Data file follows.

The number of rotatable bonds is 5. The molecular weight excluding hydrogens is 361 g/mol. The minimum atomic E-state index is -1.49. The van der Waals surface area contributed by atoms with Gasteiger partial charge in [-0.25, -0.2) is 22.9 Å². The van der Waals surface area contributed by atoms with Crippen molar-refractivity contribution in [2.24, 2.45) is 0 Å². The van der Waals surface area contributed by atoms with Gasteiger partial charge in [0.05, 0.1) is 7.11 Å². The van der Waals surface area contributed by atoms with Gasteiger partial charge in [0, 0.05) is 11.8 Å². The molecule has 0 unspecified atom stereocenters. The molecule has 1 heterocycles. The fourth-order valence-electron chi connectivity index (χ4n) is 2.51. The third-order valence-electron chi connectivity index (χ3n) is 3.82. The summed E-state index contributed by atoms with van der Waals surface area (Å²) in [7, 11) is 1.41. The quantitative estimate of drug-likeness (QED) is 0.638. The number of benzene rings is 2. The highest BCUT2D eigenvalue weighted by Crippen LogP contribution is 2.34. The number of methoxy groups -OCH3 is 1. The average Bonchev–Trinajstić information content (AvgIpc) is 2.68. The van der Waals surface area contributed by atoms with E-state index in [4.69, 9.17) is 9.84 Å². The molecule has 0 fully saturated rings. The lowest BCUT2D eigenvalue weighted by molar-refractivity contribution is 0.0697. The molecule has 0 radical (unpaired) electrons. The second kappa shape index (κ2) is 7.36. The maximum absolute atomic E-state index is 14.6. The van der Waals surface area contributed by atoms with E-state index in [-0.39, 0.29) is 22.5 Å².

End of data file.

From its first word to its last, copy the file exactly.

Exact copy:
The number of rotatable bonds is 5. The molecular weight excluding hydrogens is 361 g/mol. The minimum atomic E-state index is -1.49. The van der Waals surface area contributed by atoms with Gasteiger partial charge in [-0.25, -0.2) is 22.9 Å². The van der Waals surface area contributed by atoms with Crippen molar-refractivity contribution in [2.24, 2.45) is 0 Å². The van der Waals surface area contributed by atoms with Gasteiger partial charge in [0.05, 0.1) is 7.11 Å². The van der Waals surface area contributed by atoms with Gasteiger partial charge in [0, 0.05) is 11.8 Å². The molecule has 0 unspecified atom stereocenters. The molecule has 1 heterocycles. The fourth-order valence-electron chi connectivity index (χ4n) is 2.51. The third-order valence-electron chi connectivity index (χ3n) is 3.82. The summed E-state index contributed by atoms with van der Waals surface area (Å²) in [7, 11) is 1.41. The quantitative estimate of drug-likeness (QED) is 0.638. The number of benzene rings is 2. The highest BCUT2D eigenvalue weighted by Crippen LogP contribution is 2.34. The number of methoxy groups -OCH3 is 1. The average Bonchev–Trinajstić information content (AvgIpc) is 2.68. The van der Waals surface area contributed by atoms with E-state index in [4.69, 9.17) is 9.84 Å². The molecule has 0 fully saturated rings. The lowest BCUT2D eigenvalue weighted by molar-refractivity contribution is 0.0697. The molecule has 0 radical (unpaired) electrons. The second kappa shape index (κ2) is 7.36. The maximum absolute atomic E-state index is 14.6. The van der Waals surface area contributed by atoms with E-state index in [-0.39, 0.29) is 22.5 Å².